To further investigate our findings, we also ran an OLS-regression using participants’ beliefs about the effect of online targeted political advertising on the opposing party and their beliefs about the effect on their own party as individual independent variables. The more participants thought that members of the opposing party would be influenced by online targeted political advertisement, the more they supported stricter regulation of such ads (β = 0.169, p < 0.001). Their belief about the effect of these ads on voters of their own party was negatively correlated to support for regulation, but not significantly (β = -0.043, p = 0.26) (see S4 Table in S1 File).
The causal effect of beliefs about voters’ susceptibility to online targeted political advertisement and support for its regulation
This section reports the experimental results, which were predicted by Hypothesis 3. In the treatment condition, we manipulated partisan self-interest by informing a randomly selected subgroup of Republicans and Democrats that the Republican party benefited more from the use of online targeted political advertising in the 2016 presidential election than did Democrats. To determine whether this information shifted respondents’ support for stricter regulation of online targeted political advertising, we compared levels of support for regulation between Democrats and Republicans in the treatment and the control group. With Republicans, we found significantly lower support for stricter regulation of online targeted political advertising in the treatment than in the control group (two-sided Welch t-test, t(776) = 2.08, Cohen’s d = 0.15, p = 0.04). This confirms Hypothesis 3, showing that Republicans who learn about the advantageous effects of online targeted political advertising for their party are less in favor of regulation than their uninformed co-partisans. This means that Republicans are less in favor of a regulation that goes against their partisan self-interest. These effects remained qualitatively the same when examining only participants who wanted their opinions to be considered by Congress (98.7% of the sample) and participants who expressed trust in the information that they had received about the effect of online targeted political advertisement (85.7% of the treatment group), although in the latter case, the effect became insignificant for Republicans (S5 and S6 Tables in S1 File).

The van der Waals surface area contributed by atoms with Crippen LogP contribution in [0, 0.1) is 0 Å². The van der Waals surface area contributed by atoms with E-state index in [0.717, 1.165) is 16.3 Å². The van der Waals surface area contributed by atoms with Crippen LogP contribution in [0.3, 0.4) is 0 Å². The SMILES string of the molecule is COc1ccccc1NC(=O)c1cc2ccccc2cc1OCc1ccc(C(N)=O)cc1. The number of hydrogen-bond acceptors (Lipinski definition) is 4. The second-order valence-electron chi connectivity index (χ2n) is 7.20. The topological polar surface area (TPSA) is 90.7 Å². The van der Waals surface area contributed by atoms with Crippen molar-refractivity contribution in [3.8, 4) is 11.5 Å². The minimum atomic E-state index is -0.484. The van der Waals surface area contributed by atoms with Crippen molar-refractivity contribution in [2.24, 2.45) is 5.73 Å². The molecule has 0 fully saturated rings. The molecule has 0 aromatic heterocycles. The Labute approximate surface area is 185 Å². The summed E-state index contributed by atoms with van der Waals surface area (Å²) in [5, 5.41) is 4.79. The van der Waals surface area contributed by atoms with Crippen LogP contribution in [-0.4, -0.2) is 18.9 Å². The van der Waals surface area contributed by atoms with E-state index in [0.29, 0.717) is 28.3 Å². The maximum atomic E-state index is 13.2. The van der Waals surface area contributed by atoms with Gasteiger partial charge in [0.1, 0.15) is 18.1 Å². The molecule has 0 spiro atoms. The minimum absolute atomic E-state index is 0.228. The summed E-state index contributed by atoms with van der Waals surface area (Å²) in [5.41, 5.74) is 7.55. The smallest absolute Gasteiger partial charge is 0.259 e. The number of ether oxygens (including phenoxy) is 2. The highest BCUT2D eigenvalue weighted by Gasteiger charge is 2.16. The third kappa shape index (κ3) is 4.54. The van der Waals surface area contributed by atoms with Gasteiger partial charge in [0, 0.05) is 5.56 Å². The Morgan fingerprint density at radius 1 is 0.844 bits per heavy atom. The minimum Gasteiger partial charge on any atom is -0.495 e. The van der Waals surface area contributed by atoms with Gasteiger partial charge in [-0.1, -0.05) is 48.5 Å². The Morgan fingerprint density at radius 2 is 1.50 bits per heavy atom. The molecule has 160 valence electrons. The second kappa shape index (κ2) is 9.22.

For Democrats, we found no difference in levels of support for regulation between the treatment and the control group (two-sided Welch t-test, t(759) = -0.55, Cohen’s d = 0.04, p = 0.58). This result is in accordance with the finding that Democrats believed Republicans are more influenced by political online advertising than members of their own party. Therefore, the information we gave them corresponded with their pre-existing beliefs, and should not alter their regulation demand. S15 and S16 Figs in S1 File show the distribution of answers for Democrats and Republicans in the treatment and the control groups.